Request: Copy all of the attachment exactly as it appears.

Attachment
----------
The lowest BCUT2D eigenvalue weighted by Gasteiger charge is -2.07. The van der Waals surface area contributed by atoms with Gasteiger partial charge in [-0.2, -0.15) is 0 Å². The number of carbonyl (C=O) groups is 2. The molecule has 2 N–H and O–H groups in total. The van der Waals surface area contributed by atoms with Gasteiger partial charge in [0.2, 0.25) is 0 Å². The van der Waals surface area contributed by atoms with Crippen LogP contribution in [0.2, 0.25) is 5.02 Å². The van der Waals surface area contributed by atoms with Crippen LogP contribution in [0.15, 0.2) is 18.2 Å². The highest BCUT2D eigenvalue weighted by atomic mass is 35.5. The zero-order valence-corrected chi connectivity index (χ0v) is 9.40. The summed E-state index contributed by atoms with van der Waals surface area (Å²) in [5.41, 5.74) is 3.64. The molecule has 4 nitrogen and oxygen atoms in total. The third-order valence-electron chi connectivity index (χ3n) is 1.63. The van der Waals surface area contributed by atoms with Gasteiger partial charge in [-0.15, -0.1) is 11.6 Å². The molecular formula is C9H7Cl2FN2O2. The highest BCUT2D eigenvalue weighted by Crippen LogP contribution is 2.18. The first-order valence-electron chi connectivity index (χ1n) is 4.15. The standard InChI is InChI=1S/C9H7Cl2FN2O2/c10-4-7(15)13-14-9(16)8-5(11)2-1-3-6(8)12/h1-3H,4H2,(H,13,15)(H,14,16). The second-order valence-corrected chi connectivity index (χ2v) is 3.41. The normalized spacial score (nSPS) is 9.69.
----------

The lowest BCUT2D eigenvalue weighted by Gasteiger charge is -2.07. The van der Waals surface area contributed by atoms with Gasteiger partial charge in [-0.2, -0.15) is 0 Å². The number of carbonyl (C=O) groups is 2. The molecule has 2 N–H and O–H groups in total. The van der Waals surface area contributed by atoms with Gasteiger partial charge in [0.2, 0.25) is 0 Å². The van der Waals surface area contributed by atoms with Crippen LogP contribution in [0.2, 0.25) is 5.02 Å². The van der Waals surface area contributed by atoms with Crippen LogP contribution in [0.15, 0.2) is 18.2 Å². The highest BCUT2D eigenvalue weighted by atomic mass is 35.5. The zero-order valence-corrected chi connectivity index (χ0v) is 9.40. The summed E-state index contributed by atoms with van der Waals surface area (Å²) in [5.41, 5.74) is 3.64. The molecule has 4 nitrogen and oxygen atoms in total. The third-order valence-electron chi connectivity index (χ3n) is 1.63. The van der Waals surface area contributed by atoms with Gasteiger partial charge in [-0.15, -0.1) is 11.6 Å². The molecular formula is C9H7Cl2FN2O2. The highest BCUT2D eigenvalue weighted by Crippen LogP contribution is 2.18. The first-order valence-electron chi connectivity index (χ1n) is 4.15. The standard InChI is InChI=1S/C9H7Cl2FN2O2/c10-4-7(15)13-14-9(16)8-5(11)2-1-3-6(8)12/h1-3H,4H2,(H,13,15)(H,14,16). The second-order valence-corrected chi connectivity index (χ2v) is 3.41. The normalized spacial score (nSPS) is 9.69.